More about tires

Yesterday I wrote an article in response to one by Carteach0, looking at the reasons why certain sizes and types of tires have become hard to get. Intrigued by his conversation with his dealer, this afternoon I dropped in at the tire dealer I use for my auto service needs and asked him how he saw the current supply situation. He wasn’t very encouraging.

To paraphrase a long conversation, he said that his company (which sells millions of tires every year through its branches in multiple states) is finding it nearly impossible to source certain sizes and types of tires. Factories are concentrating on producing currently popular sizes and models, which means older vehicles (particularly those fitted with ‘odd’ sizes of tires) are sometimes left without replacement supplies. Furthermore, currency exchange rate fluctuations, import duties, unforeseen rises in shipping costs, etc. make prices unpredictable. Each shipment can be priced for sale only after it’s reached their warehouses, according to the costs incurred in buying it and getting it there. Until it arrives, they can’t be sure of all the expenses involved – which makes forecasting prices for customers very difficult. Furthermore, certain sizes of tires aren’t available for love or money. He described an elderly lady who came in the previous week, seeking tires for her older-model small car, only to find out that there were none available anywhere in the size she needed! He didn’t know when – or even if – they would be imported again. His advice to her was to either replace her car, or, if she couldn’t afford that, to buy a new set of wheels that could accommodate a different size of tire. Needless to say, either option would cost her more money than she could easily afford . . .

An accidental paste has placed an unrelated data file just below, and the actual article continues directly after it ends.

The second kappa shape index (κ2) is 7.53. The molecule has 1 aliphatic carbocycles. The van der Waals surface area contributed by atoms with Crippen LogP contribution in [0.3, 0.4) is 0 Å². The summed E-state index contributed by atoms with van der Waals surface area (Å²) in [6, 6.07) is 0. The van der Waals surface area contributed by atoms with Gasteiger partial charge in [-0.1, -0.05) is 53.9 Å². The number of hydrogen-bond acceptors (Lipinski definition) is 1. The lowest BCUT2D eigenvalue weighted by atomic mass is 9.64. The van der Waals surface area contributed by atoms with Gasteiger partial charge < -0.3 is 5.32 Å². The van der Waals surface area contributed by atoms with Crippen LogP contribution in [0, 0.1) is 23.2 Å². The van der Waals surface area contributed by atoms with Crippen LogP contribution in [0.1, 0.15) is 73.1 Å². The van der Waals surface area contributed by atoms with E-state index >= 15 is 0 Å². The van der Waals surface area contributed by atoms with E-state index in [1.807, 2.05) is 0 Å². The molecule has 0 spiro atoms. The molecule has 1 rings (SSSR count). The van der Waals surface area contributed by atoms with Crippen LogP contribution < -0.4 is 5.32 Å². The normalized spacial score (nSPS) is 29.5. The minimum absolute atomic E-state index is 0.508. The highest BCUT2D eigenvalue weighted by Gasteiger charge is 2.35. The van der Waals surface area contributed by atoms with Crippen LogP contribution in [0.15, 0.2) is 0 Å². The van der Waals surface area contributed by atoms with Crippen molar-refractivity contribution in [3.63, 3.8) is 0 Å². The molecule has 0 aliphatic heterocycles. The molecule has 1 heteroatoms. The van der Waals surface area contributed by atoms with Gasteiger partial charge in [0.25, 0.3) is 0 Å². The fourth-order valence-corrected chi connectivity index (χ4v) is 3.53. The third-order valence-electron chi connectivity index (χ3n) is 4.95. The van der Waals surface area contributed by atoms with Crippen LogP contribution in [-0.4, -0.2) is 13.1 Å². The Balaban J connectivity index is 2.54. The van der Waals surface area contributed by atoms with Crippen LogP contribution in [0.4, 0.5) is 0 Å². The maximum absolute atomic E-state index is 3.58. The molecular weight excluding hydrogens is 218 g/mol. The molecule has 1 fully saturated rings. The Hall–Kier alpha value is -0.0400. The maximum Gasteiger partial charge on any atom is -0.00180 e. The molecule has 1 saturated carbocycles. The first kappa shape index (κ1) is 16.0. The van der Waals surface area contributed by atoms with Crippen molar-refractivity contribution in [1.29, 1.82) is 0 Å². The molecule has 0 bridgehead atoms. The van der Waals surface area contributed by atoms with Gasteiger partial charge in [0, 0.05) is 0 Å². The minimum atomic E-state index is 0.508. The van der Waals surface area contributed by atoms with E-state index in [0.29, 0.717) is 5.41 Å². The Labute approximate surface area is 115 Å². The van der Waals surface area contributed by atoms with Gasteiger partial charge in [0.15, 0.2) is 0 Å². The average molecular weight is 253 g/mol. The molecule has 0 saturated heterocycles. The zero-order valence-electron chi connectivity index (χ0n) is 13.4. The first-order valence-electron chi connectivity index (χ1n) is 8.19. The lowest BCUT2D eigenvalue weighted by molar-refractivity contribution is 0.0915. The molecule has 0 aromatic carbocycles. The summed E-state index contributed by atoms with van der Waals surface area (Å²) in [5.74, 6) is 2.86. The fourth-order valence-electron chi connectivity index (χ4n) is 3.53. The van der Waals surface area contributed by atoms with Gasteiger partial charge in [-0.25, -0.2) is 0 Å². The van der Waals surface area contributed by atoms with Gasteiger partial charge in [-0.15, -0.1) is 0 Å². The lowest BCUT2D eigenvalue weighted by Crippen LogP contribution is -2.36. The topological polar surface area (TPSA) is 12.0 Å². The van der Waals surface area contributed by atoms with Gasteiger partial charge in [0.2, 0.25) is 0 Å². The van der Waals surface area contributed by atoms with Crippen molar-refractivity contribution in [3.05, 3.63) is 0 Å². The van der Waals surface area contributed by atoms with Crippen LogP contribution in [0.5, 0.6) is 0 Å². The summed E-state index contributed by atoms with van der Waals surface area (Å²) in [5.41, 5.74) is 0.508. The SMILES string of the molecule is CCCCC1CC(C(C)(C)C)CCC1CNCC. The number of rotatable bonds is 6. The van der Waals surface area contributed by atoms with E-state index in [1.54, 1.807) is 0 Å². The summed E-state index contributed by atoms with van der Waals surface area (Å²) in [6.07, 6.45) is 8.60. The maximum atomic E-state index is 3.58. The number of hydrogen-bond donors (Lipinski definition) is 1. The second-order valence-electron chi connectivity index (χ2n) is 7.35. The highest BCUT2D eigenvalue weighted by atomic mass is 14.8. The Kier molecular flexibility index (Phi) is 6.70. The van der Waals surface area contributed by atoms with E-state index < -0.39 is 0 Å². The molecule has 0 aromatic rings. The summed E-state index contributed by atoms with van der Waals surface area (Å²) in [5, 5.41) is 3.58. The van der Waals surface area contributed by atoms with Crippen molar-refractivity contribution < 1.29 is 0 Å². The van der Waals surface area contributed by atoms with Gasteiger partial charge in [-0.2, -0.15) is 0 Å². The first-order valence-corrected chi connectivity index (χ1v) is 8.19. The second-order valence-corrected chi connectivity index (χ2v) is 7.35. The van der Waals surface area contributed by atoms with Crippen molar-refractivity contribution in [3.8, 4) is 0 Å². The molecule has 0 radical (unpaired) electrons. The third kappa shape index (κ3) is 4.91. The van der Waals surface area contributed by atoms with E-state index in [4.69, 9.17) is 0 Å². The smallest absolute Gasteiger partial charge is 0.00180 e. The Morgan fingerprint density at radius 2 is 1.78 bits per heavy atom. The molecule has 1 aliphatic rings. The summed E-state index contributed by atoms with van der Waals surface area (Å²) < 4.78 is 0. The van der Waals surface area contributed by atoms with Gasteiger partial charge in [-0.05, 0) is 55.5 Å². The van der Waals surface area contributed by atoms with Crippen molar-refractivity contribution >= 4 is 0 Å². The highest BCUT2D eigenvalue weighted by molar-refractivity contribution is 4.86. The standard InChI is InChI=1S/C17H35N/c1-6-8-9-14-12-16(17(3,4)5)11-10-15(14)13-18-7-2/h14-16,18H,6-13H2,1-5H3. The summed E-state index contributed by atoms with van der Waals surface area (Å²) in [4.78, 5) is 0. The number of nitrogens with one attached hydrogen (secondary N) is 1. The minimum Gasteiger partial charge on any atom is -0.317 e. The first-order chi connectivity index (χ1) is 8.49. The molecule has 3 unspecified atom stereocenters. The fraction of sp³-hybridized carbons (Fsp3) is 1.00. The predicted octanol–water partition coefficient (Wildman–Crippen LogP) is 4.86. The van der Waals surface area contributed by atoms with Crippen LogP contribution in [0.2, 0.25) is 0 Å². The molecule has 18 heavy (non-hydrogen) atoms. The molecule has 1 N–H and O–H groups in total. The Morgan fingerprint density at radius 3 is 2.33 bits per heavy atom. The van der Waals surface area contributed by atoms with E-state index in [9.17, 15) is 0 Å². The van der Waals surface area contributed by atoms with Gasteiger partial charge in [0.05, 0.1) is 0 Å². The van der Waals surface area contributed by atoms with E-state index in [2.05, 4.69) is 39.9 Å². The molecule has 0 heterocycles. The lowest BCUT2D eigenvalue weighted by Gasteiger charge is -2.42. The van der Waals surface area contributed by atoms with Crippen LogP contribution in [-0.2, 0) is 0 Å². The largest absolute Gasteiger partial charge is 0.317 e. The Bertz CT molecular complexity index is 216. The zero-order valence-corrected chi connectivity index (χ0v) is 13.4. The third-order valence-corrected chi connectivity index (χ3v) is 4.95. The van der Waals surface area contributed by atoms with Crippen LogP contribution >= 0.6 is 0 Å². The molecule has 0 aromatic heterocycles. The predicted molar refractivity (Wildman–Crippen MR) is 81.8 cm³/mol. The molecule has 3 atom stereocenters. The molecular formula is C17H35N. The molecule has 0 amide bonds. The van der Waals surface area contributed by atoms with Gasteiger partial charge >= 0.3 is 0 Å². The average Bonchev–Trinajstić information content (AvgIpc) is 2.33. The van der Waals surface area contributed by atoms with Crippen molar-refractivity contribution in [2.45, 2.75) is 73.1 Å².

His gloomy attitude worried me, so I asked him to quote me a price for new tires for my pickup. The last time I checked, a couple of years ago, a set of Michelins would have cost me about $130 apiece. To my astonishment, the same tires would cost me over $250 each today! The price has almost doubled. The cheapest tires of reasonable quality that he could offer me were made in China for Toyo, a Japanese company. They’d set me back about $170 apiece, plus installation charges and other fees – call it a total of about $800 to drive away on four new tires. He went on to warn me that he expects tire prices to increase by an average of at least 30% this year, with some ‘specialty’ tires going up even more.

If you haven’t priced new tires for your vehicle(s) recently, you might want to check out the costs involved. I’m planning to buy four new ones as soon as I can, before prices go up again. They can sit in the garage for a few months until I’ve worn out my old tires!



  1. Given my position, I have easy access to used rims and tires. Just today, I plan on checking a few combinations on my truck. I expect to find a set of rims in a different dimension than the vehicle came with, mount four good tires on them, and all will be stored in my shed till needed.

  2. I bought tires on Saturday. We spent 550 on a set of really good Goodyears in '05. They wanted 979 this time!! I went with a different make for almost 600. I'm planning to get another one next payday for the spare, and then one more after that. That leaves me 2 more wheels for this truck. May do your trick Carteach, and fill them up too. Who knew….. Thanks again for the heads up. Valuable information.

  3. Just remember that tires can suffer from dry rot, making them unusable. I've had more than one set of tires become dangerous to drive because of dry rot and cracking in the sidewalls. Rubber (or rather, the stuff they now make tires out of) deteriorates over time even if not being used heavily.

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